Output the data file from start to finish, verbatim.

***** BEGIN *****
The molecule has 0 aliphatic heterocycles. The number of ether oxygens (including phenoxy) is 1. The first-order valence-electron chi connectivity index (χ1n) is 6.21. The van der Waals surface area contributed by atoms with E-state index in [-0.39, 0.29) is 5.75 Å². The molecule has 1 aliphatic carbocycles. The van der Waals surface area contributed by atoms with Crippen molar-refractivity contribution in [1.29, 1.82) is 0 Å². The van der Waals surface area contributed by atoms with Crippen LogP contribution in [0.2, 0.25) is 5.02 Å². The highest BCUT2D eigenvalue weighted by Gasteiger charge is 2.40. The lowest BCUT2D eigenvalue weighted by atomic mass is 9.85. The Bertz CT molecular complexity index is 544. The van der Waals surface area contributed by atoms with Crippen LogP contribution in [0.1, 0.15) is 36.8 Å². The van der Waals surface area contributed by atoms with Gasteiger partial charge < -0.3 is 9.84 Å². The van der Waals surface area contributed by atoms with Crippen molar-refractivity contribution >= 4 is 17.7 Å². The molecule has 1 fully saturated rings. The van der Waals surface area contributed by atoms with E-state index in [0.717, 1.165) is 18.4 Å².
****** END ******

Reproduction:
The molecule has 0 aliphatic heterocycles. The number of ether oxygens (including phenoxy) is 1. The first-order valence-electron chi connectivity index (χ1n) is 6.21. The van der Waals surface area contributed by atoms with E-state index in [-0.39, 0.29) is 5.75 Å². The molecule has 1 aliphatic carbocycles. The van der Waals surface area contributed by atoms with Crippen molar-refractivity contribution in [1.29, 1.82) is 0 Å². The van der Waals surface area contributed by atoms with Crippen LogP contribution in [0.2, 0.25) is 5.02 Å². The highest BCUT2D eigenvalue weighted by Gasteiger charge is 2.40. The lowest BCUT2D eigenvalue weighted by atomic mass is 9.85. The Bertz CT molecular complexity index is 544. The van der Waals surface area contributed by atoms with Crippen LogP contribution in [0.1, 0.15) is 36.8 Å². The van der Waals surface area contributed by atoms with Gasteiger partial charge < -0.3 is 9.84 Å². The van der Waals surface area contributed by atoms with Crippen molar-refractivity contribution >= 4 is 17.7 Å². The molecule has 1 fully saturated rings. The van der Waals surface area contributed by atoms with E-state index in [0.717, 1.165) is 18.4 Å².